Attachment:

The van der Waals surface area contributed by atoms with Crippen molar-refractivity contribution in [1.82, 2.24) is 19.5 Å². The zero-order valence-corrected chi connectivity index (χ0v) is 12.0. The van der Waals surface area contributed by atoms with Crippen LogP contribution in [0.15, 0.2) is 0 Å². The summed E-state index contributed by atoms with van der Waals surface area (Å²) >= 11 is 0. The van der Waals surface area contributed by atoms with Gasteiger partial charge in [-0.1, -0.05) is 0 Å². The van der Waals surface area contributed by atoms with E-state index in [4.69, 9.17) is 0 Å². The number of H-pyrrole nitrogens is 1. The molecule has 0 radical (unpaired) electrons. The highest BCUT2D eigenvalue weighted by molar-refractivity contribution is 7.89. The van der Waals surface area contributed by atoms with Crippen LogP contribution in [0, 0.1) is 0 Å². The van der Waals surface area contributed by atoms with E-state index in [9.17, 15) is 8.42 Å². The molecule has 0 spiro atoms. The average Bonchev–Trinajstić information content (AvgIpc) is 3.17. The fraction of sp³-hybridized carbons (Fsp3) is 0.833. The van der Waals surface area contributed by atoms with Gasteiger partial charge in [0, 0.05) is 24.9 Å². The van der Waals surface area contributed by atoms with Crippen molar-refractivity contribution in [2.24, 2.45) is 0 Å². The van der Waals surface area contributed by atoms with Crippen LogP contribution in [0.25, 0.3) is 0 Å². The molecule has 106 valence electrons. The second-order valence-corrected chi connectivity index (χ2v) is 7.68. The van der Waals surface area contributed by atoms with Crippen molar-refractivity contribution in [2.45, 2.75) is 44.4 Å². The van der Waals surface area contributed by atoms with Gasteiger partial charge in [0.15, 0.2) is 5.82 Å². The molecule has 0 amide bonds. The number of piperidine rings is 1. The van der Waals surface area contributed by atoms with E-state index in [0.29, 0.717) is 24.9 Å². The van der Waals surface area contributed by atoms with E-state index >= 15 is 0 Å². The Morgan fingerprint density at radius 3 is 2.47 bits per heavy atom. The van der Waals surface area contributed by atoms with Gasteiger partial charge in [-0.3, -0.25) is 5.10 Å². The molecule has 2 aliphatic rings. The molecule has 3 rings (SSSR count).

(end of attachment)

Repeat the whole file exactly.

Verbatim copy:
The van der Waals surface area contributed by atoms with Crippen molar-refractivity contribution in [1.82, 2.24) is 19.5 Å². The zero-order valence-corrected chi connectivity index (χ0v) is 12.0. The van der Waals surface area contributed by atoms with Crippen LogP contribution in [0.15, 0.2) is 0 Å². The summed E-state index contributed by atoms with van der Waals surface area (Å²) >= 11 is 0. The van der Waals surface area contributed by atoms with Gasteiger partial charge in [-0.1, -0.05) is 0 Å². The van der Waals surface area contributed by atoms with E-state index in [4.69, 9.17) is 0 Å². The number of H-pyrrole nitrogens is 1. The molecule has 0 radical (unpaired) electrons. The highest BCUT2D eigenvalue weighted by molar-refractivity contribution is 7.89. The van der Waals surface area contributed by atoms with Crippen LogP contribution in [0, 0.1) is 0 Å². The van der Waals surface area contributed by atoms with E-state index in [9.17, 15) is 8.42 Å². The molecule has 0 spiro atoms. The average Bonchev–Trinajstić information content (AvgIpc) is 3.17. The fraction of sp³-hybridized carbons (Fsp3) is 0.833. The van der Waals surface area contributed by atoms with Gasteiger partial charge in [0, 0.05) is 24.9 Å². The van der Waals surface area contributed by atoms with Crippen molar-refractivity contribution in [2.24, 2.45) is 0 Å². The van der Waals surface area contributed by atoms with Crippen LogP contribution in [0.25, 0.3) is 0 Å². The molecule has 106 valence electrons. The second-order valence-corrected chi connectivity index (χ2v) is 7.68. The van der Waals surface area contributed by atoms with Crippen molar-refractivity contribution in [2.45, 2.75) is 44.4 Å². The van der Waals surface area contributed by atoms with Gasteiger partial charge in [0.15, 0.2) is 5.82 Å². The molecule has 0 amide bonds. The number of piperidine rings is 1. The van der Waals surface area contributed by atoms with E-state index in [0.29, 0.717) is 24.9 Å². The van der Waals surface area contributed by atoms with E-state index >= 15 is 0 Å². The Morgan fingerprint density at radius 3 is 2.47 bits per heavy atom. The van der Waals surface area contributed by atoms with Gasteiger partial charge in [-0.3, -0.25) is 5.10 Å². The molecule has 2 aliphatic rings. The molecule has 3 rings (SSSR count).